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10 Tips For Shooting Parties

Updated: Nov 14, 2018


Elephant Cooperation Fundraiser Gala at Fashion Island Hotel

Parties are my favorite event to shoot. When you shoot these events, there are a lot of things your going to want to know before you get your party pants on and head to the venue. Here are the 10 tips you need to know when shooting a good party.


1) Show Up Early!

Nothing is worse than missing the party. Missing out on great opportunities for shots is the worst mistake you can make. You can’t hit a home run if you don’t show up to the game. I like to show up close to an hour early. You can test your settings, look for places to take good shots and make sure you speak with the host to verify your shot list or to go over what shots to get.


2) Dress Like the Man/Woman

Get a haircut. Shave your scruffy beard and grab your nicest suit. By dressing the part you portray your professionalism and will make the partygoers more comfortable when approached. This is not your time to shine or wear your giant sombrero. Dress for the event, not over the top, be classy and simple.


3) Establishing shots

Show the viewer where you are. Take pictures of the promo signs, the building, the dance floor, the bar, and the décor. In my opinion a wide-angle lens is necessary in this situation. A lot of parties are hosted and sponsored by venues that will sometimes use your photos for promotional content. These could be your most important shots. When shooting parties, try getting the line outside the venue. Make your client look good.


4) Don’t be weird, Have fun!


Corporate Casino Holiday Party

You have to understand that you’re also bringing your energy to this party. Get excited and keep that same energy when you show up to the event. Not going to lie, sometimes I even dance my way through the dance floor while going from shot location to shot location. Although you will get a lot of people more than willing to take pictures and be excited, some people act unnatural in front of the camera. So blend in and relax, It’s a party.



5) Get an External flash

Using the built in flash will leave your photos with harsh and unnatural lighting. It also can develop hot spots in photos that will decrease the quality of your image. Invest in a mounted flash or external set. These options are more manageable and you can adjust the settings on the fly. With an external flash, you can avoid washed out faces and capture moments in a more natural lit setting.





6) “Pick up lines”

A lot of the times it's what you say that earns you great opportunity for pictures. Knowing what tones to use and when to approach is crucial. Don't cut off conversations. Try to time ease drop and time it up. Match the energy of the group. Think about how you’re going to welcome the photo. This isn’t a sales pitch; don’t start with your name and your company. Just say something simple like, “Hey guys how we doing? Lets get everybody in for a photo!” To create more creative shots use lines like, “Everyone cheers your drinks and say whiskey!” Be creative, be outgoing and most of all be confident. Act like your supposed to be there.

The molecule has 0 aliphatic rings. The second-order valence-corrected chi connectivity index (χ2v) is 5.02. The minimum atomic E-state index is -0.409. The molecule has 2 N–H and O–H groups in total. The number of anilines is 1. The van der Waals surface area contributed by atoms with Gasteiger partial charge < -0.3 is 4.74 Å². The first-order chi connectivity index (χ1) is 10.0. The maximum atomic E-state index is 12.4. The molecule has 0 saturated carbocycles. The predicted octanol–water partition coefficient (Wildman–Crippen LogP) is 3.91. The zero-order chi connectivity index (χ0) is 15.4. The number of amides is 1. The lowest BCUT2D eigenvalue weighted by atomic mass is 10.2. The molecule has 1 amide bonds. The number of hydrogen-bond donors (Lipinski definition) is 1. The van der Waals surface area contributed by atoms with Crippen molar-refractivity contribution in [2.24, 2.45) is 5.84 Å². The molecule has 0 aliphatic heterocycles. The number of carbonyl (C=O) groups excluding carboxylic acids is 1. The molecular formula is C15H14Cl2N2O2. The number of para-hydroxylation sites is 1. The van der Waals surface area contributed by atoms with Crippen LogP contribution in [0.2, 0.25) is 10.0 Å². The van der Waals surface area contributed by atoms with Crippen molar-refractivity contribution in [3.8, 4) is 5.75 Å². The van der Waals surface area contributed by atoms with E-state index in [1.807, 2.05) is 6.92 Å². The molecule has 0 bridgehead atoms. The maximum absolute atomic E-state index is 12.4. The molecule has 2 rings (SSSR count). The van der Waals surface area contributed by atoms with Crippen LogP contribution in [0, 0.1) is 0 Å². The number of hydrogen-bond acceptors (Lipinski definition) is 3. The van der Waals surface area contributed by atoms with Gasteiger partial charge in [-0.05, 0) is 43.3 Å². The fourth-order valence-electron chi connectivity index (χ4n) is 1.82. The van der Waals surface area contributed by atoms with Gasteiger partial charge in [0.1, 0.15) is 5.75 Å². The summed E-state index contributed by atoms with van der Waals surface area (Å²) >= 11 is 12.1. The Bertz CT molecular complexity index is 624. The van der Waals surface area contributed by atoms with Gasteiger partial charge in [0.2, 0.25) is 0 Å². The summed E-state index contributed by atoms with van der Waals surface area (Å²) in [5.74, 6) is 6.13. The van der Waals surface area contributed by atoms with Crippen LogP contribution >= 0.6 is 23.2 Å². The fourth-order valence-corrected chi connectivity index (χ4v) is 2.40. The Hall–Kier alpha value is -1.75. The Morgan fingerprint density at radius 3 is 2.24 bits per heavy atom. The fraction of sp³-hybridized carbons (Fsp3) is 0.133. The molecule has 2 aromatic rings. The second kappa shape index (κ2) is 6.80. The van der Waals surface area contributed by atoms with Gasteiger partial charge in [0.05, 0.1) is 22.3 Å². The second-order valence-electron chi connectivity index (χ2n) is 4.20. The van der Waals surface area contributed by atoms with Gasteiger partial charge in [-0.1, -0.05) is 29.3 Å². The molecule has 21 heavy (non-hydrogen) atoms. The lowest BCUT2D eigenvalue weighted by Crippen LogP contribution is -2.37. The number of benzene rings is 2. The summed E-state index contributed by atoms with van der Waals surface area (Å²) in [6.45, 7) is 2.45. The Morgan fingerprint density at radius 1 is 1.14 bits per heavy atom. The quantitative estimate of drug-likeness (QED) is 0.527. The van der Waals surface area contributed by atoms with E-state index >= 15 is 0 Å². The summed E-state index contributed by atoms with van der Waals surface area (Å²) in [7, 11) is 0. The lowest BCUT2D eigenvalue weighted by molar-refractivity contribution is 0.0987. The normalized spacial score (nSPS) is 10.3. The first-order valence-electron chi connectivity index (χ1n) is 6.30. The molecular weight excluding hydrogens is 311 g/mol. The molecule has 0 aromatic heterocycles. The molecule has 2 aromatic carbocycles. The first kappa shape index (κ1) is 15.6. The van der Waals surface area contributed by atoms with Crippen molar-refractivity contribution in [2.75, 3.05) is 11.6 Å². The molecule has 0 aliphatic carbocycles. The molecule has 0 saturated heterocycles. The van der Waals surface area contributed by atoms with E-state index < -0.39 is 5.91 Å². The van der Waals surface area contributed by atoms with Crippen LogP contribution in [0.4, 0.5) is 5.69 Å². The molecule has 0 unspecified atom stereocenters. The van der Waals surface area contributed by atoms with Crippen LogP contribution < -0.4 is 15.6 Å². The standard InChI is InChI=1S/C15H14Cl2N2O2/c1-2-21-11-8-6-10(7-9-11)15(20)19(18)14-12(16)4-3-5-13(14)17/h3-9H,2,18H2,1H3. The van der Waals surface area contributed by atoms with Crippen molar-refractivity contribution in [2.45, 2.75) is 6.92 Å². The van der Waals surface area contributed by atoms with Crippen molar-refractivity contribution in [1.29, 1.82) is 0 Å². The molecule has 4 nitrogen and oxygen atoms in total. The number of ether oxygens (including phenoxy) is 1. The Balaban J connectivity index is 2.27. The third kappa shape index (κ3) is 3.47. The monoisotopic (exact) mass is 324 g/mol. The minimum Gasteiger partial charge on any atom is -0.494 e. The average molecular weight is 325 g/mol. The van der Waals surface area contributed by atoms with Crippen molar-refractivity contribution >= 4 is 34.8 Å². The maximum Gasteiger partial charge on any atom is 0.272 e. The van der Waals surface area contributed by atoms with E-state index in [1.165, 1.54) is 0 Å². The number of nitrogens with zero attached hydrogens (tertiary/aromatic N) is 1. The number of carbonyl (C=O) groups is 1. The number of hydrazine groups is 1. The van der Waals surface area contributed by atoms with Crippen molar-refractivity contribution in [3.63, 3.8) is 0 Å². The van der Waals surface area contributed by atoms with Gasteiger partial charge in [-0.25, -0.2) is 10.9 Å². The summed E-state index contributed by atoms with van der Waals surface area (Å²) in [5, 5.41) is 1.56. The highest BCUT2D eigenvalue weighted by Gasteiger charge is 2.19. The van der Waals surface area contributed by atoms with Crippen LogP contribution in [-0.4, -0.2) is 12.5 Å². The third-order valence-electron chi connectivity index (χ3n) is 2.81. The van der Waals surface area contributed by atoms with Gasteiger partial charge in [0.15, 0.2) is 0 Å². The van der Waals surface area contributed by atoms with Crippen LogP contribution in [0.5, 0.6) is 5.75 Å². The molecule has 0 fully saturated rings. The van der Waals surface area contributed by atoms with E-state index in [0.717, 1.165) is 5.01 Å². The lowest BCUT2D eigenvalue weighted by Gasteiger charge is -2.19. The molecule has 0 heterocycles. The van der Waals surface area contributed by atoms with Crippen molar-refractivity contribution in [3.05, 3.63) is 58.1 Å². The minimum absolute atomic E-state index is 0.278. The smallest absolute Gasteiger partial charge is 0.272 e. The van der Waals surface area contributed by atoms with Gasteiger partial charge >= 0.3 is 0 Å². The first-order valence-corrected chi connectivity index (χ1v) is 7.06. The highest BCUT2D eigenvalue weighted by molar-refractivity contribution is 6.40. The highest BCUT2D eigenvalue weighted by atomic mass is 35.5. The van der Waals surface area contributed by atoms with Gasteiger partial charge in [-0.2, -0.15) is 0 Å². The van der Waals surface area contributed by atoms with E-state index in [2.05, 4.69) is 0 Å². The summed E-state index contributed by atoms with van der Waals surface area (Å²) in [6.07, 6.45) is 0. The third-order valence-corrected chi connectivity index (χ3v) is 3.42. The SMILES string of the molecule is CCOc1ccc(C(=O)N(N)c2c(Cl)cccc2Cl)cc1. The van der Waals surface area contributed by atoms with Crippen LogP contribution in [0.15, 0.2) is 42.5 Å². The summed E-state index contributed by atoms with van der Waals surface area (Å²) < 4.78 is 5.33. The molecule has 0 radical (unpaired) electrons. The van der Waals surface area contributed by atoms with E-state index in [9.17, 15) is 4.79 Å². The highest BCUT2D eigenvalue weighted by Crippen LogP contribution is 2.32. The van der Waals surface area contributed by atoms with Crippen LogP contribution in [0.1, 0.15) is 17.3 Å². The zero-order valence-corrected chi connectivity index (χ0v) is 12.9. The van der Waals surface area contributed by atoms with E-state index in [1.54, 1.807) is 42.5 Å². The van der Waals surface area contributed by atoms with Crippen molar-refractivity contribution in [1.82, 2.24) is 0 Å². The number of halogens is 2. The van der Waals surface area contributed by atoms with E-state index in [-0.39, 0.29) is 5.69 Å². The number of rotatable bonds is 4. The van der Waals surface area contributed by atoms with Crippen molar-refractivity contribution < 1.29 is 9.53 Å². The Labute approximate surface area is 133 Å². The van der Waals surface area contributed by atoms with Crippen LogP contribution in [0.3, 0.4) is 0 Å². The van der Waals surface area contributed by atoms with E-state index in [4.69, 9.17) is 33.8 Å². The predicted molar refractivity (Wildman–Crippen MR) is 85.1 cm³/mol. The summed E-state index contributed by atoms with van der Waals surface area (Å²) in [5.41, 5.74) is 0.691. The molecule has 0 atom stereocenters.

7) DJ Shots

Every good party has a DJ. Making sure you get some good DJ shots is ideal for a complete album. Try to use a wide-angle lens while standing behind the DJ. Get the crowd in the shot and make sure everyone looks like they are having a good time. Get some close ups of the DJ table and utilize the lights. Use the stage or platform as a ladder to get higher angled shots from above.

8) Dance Floor Shooting


Wide-angle lens is ideal for these shots also. Make sure you take multiple shots, a lot of the times people are caught with weird facial gestures that will not be appealing in a picture. By taking multiple you can make sure you have back ups of great angled shots. If you recognize a song that has certain dance parts, make sure your ready for that “whip and nay nay”.


9) Shot Variety

Another big mistake you can make is giving your client an album of all the same kind of pictures. Use different focal lengths. Find different lighting within the venue and add some variety to your shots. Get some macro images of décor or product shots of sponsors. Take pictures of the food and drinks. So don’t be afraid to try different stuff.



10) Organized Album


A picture album is supposed to tell a story. You want to bring your client from the start of the night to the end giving the viewer a full experience of feeling like they were actually at this party. When presenting your album, make sure the pictures are in chronological order. No one is going to have time to admire your photos if they are trying to piece together the timeline of the night in the process. In addition to the order of photos, the editing style should have no continuity issues. Over editing photos stick out like a sore thumb in albums and takes away the clean look of an organized album. Keep it simple!



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